The following is Bishop Caggiano’s February 11, 2024 Sunday homily
The year was 1979, and I was 20 years old, and I was attending the college seminary. And so while I attended most of my time and attention to my studies, there was a part of me that still kept one eye on the business world because I was still discerning whether or not I wanted to truly be a priest. And it was in that very year that AT&T, the telephone company, which then was the largest company in the world, launched an advertising campaign. Which so struck me that 45 years later, I still remember it. And I remember it precisely because it was so simple.
It featured a woman sitting at a desk picking up the receiver of those old fashioned telephones. Those of you who are younger may not know what I mean, but actually sitting on a desk and the slogan – what she thought – and then she made her phone call. And the slogan was “reach out and touch someone”. And it was brilliant, because at the time you paid by the calls you made.
The more calls you made, the more money AT&T made. Brilliant. And the slogan makes sense. But in first century Palestine, it would not have made sense, particularly as we hear in the gospel in the occasions when some of the members of the community were afflicted with disease, most especially leprosy. For the last thing you would want to do is reach out and touch them for many reasons.
First and foremost, if one were to even accidentally touch someone who had leprosy, then you would be ritually unclean and you would have to undergo the same ostracization isolation that a leper did. You would be cut off from your family, your friends, your livelihood, your money, your house. Out you went. And secondly, as we know from Hansen’s disease, which is leprosy, it is very contagious. So by touching someone with leprosy, you are putting yourself in great danger.
And so perhaps the slogan would say, don’t reach out and don’t touch those who have leprosy. Simple as that.
Today in the gospel, we hear that Jesus, in His great compassion and mercy, heals this man, makes him clean, heals him physically, heals him spiritually and sets him free so he could return to the life he had once. A beautiful reminder of his healing as Lord that you and I share in. But I must ask you a question, my friends. Why did Jesus touch the leper? Says it clearly in the gospel.
Jesus healed many times without touching anyone. He could have done it any way He wished, but He chose to touch the leper. And I would like to suggest that offers us a challenge. For as is true for the lepers, of the time of Jesus that they were literally isolated, they were segregated, they were left on their own. And you can imagine the great turmoil they felt because they literally had no one and no place to turn.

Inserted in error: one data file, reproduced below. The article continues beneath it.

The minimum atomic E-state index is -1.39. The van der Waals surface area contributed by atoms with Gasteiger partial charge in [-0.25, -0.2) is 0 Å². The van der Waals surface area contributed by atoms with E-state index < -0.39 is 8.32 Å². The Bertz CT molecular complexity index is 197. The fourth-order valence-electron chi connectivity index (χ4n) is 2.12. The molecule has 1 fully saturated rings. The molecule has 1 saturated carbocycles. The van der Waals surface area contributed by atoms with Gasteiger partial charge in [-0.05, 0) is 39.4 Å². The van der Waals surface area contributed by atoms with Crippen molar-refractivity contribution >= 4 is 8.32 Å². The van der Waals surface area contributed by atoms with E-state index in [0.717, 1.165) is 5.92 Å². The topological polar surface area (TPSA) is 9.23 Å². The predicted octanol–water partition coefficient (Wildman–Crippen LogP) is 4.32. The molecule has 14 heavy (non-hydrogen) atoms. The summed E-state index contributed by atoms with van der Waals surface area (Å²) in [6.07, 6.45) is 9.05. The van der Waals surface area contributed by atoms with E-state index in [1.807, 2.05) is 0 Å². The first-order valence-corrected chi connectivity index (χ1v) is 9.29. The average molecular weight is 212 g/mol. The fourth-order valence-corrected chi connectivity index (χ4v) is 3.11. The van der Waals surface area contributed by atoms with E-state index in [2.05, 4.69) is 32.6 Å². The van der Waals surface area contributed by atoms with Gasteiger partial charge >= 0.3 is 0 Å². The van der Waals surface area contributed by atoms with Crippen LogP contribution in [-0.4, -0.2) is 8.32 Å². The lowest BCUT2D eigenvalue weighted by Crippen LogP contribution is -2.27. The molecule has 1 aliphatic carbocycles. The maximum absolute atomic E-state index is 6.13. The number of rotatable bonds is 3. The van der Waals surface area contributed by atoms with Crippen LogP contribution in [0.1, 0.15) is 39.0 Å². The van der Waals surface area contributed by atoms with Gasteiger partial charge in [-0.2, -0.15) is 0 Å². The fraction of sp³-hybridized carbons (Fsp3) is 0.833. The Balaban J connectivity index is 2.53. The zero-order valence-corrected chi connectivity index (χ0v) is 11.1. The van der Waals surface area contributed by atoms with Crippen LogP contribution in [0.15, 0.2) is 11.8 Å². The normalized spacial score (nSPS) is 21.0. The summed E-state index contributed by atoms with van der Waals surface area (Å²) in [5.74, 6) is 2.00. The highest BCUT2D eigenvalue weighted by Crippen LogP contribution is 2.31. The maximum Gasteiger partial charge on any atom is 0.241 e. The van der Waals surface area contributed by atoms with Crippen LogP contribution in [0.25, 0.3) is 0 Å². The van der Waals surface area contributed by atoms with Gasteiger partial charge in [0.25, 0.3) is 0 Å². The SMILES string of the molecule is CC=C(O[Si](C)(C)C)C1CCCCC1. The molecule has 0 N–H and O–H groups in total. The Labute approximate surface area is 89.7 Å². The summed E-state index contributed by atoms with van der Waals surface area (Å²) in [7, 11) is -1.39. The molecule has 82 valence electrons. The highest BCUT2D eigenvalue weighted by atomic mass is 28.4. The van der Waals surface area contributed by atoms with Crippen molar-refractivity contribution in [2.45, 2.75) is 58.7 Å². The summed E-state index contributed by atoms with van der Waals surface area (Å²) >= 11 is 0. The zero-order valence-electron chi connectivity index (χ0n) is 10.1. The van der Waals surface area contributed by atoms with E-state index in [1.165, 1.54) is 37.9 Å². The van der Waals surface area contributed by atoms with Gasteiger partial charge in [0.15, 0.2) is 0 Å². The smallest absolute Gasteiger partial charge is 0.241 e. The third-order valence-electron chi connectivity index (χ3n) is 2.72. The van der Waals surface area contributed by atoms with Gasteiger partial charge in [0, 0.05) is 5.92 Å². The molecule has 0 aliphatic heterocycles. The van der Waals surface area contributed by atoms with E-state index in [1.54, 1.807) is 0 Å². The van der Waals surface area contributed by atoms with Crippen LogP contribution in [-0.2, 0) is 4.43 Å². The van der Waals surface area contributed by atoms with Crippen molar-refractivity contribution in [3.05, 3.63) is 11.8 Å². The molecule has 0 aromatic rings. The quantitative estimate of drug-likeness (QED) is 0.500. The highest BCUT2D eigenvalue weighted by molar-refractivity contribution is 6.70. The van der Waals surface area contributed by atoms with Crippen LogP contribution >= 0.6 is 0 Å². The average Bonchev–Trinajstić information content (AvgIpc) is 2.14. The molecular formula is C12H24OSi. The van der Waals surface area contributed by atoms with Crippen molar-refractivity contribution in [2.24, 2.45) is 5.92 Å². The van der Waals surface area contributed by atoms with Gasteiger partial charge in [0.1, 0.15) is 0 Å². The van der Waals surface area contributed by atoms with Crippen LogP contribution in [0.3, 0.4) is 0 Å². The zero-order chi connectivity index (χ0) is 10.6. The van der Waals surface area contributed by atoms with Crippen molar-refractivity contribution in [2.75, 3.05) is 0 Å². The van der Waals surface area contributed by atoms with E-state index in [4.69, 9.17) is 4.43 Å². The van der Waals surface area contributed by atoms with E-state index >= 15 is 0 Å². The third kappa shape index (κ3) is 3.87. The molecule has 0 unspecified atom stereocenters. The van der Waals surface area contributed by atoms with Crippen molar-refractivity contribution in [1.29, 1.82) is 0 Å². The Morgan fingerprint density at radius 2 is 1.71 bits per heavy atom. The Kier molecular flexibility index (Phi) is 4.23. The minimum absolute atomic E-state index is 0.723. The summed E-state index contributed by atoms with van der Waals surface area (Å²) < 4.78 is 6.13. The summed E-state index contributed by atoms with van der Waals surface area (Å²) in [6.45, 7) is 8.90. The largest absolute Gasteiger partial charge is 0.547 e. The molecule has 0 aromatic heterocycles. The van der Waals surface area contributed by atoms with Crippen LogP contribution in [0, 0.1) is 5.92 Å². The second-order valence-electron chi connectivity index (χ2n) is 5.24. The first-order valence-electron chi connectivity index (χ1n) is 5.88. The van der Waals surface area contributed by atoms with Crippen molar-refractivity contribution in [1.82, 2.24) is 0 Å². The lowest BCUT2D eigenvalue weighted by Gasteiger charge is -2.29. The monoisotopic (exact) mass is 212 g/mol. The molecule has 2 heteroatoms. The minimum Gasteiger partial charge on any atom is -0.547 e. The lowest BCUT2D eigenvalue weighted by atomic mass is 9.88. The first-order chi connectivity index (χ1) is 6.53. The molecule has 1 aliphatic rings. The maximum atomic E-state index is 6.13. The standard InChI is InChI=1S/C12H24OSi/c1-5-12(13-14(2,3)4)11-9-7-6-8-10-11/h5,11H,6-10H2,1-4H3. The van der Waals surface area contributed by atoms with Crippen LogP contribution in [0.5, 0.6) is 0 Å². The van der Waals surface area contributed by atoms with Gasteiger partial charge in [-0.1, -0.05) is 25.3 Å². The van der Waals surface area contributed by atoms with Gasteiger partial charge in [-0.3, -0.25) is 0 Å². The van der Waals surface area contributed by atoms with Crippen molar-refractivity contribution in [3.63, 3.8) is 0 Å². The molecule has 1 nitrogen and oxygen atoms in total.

They were left to be alone, to die. So, too, when we sin, at times we feel alone, don’t we? We feel as if there is no one to turn to who could understand the whole we have created for ourselves. And even when you and I suffer in the modern world, when you get the diagnosis that, God forbid, you or I have cancer, there are many around who will sympathize, try to help, empathize, but the diagnosis is yours alone in the depth of your heart and mine to come to terms with. You see, my friends, what Jesus was reminding us is whether we talk about the effects of sin or the effects of physical illness or disease or suffering, there is a great loneliness, isolation that occurs.
And He touched the leper to let him know that he is not alone, that there is someone who walks with Him.
You have heard me often say, my friends, that you and I are to accompany each other in our life of faith, and rightfully so. But the path of conversion also demands that we walk with each other. When someone is asked to walk the path of suffering and illness, we are to walk with each other. And when someone enters into the last moments or stages of his or her life, that is when we walk with each other, there is no moment in our lives that we are to be alone, isolated, fearful. The Lord was willing to touch the man who had nowhere to turn.
And so I ask you, my friends, are you and I willing to do the same thing? Are we willing to touch the one who is addicted and is looking for someone to take his or her hand in recovery every single day? Are you and I willing to walk and touch the heart of the person who is suffering from perhaps illness that may not have an immediate cure or no cure at all? Are you and I willing to reach out and touch the one who has grown frail with old age and for whom the phone does not ring? Who is willing to go out and touch them, walk with them and let them know they are loved and not alone?
You see, my friends, it is easy to say that we will be a merciful and forgiving people. Perhaps to forgive at times is a challenge. But allow me to suggest it is not enough. But rather, you and I are asked to walk with each other even after we have forgiven one another, so that we can walk together in life hand in hand, and never to face whatever challenge we have alone.
In three days we will begin the great discipline of Lent, when we will walk with the Lord to face our own sinfulness, and He will reach out and touch us and forgive us, and remind us that even in our greatest sin we are never alone, He is always there with us.
Perhaps this Lent, you and I, to make the resolution that as the Lord has touched us, perhaps you and I can pick one person we know, frail, sick, suffering, addicted, struggling, depressed, lonely, anxious, one person we know and dare to reach out and to touch them.